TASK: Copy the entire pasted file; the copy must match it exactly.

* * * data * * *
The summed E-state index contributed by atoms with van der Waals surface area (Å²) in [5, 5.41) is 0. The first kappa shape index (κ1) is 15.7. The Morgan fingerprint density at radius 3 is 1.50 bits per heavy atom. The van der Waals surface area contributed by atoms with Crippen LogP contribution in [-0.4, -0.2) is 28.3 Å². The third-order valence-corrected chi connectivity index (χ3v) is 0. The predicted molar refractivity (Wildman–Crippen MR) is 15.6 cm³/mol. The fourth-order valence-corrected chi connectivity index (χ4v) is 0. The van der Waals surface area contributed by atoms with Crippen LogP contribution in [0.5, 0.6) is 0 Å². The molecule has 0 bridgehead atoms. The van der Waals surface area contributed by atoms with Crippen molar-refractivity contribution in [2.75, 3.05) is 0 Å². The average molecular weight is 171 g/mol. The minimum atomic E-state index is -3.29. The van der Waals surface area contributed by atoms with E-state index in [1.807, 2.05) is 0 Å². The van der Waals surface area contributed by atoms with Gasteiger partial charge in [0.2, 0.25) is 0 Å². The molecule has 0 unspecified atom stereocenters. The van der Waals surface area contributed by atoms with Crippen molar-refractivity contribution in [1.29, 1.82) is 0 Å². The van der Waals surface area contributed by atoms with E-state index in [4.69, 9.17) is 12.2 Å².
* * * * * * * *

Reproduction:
The summed E-state index contributed by atoms with van der Waals surface area (Å²) in [5, 5.41) is 0. The first kappa shape index (κ1) is 15.7. The Morgan fingerprint density at radius 3 is 1.50 bits per heavy atom. The van der Waals surface area contributed by atoms with Crippen LogP contribution in [-0.4, -0.2) is 28.3 Å². The third-order valence-corrected chi connectivity index (χ3v) is 0. The predicted molar refractivity (Wildman–Crippen MR) is 15.6 cm³/mol. The fourth-order valence-corrected chi connectivity index (χ4v) is 0. The van der Waals surface area contributed by atoms with Crippen LogP contribution in [0.5, 0.6) is 0 Å². The molecule has 0 bridgehead atoms. The van der Waals surface area contributed by atoms with Crippen molar-refractivity contribution in [2.75, 3.05) is 0 Å². The average molecular weight is 171 g/mol. The minimum atomic E-state index is -3.29. The van der Waals surface area contributed by atoms with E-state index in [1.807, 2.05) is 0 Å². The van der Waals surface area contributed by atoms with Gasteiger partial charge in [0.2, 0.25) is 0 Å². The molecule has 0 unspecified atom stereocenters. The van der Waals surface area contributed by atoms with Crippen molar-refractivity contribution in [1.29, 1.82) is 0 Å². The van der Waals surface area contributed by atoms with E-state index in [4.69, 9.17) is 12.2 Å².